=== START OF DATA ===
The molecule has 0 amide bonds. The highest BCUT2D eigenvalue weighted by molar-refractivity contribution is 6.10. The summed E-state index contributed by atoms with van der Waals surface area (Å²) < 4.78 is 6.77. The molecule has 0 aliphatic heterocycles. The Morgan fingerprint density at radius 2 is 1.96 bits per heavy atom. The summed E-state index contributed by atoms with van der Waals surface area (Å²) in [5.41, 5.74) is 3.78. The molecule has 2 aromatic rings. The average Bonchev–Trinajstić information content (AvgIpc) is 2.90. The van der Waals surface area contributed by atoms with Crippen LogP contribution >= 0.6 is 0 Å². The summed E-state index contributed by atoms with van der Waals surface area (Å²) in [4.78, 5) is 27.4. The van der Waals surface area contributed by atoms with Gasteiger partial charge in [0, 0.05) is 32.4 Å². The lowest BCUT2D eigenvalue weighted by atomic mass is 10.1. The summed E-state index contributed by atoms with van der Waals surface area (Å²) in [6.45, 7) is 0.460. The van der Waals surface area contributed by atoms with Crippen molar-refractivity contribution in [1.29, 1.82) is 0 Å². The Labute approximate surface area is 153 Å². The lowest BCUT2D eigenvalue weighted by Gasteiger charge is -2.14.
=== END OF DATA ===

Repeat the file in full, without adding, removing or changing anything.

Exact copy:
The molecule has 0 amide bonds. The highest BCUT2D eigenvalue weighted by molar-refractivity contribution is 6.10. The summed E-state index contributed by atoms with van der Waals surface area (Å²) < 4.78 is 6.77. The molecule has 0 aliphatic heterocycles. The Morgan fingerprint density at radius 2 is 1.96 bits per heavy atom. The summed E-state index contributed by atoms with van der Waals surface area (Å²) in [5.41, 5.74) is 3.78. The molecule has 2 aromatic rings. The average Bonchev–Trinajstić information content (AvgIpc) is 2.90. The van der Waals surface area contributed by atoms with Crippen LogP contribution >= 0.6 is 0 Å². The summed E-state index contributed by atoms with van der Waals surface area (Å²) in [4.78, 5) is 27.4. The van der Waals surface area contributed by atoms with Gasteiger partial charge in [0, 0.05) is 32.4 Å². The lowest BCUT2D eigenvalue weighted by atomic mass is 10.1. The summed E-state index contributed by atoms with van der Waals surface area (Å²) in [6.45, 7) is 0.460. The van der Waals surface area contributed by atoms with Crippen molar-refractivity contribution in [1.29, 1.82) is 0 Å². The Labute approximate surface area is 153 Å². The lowest BCUT2D eigenvalue weighted by Gasteiger charge is -2.14.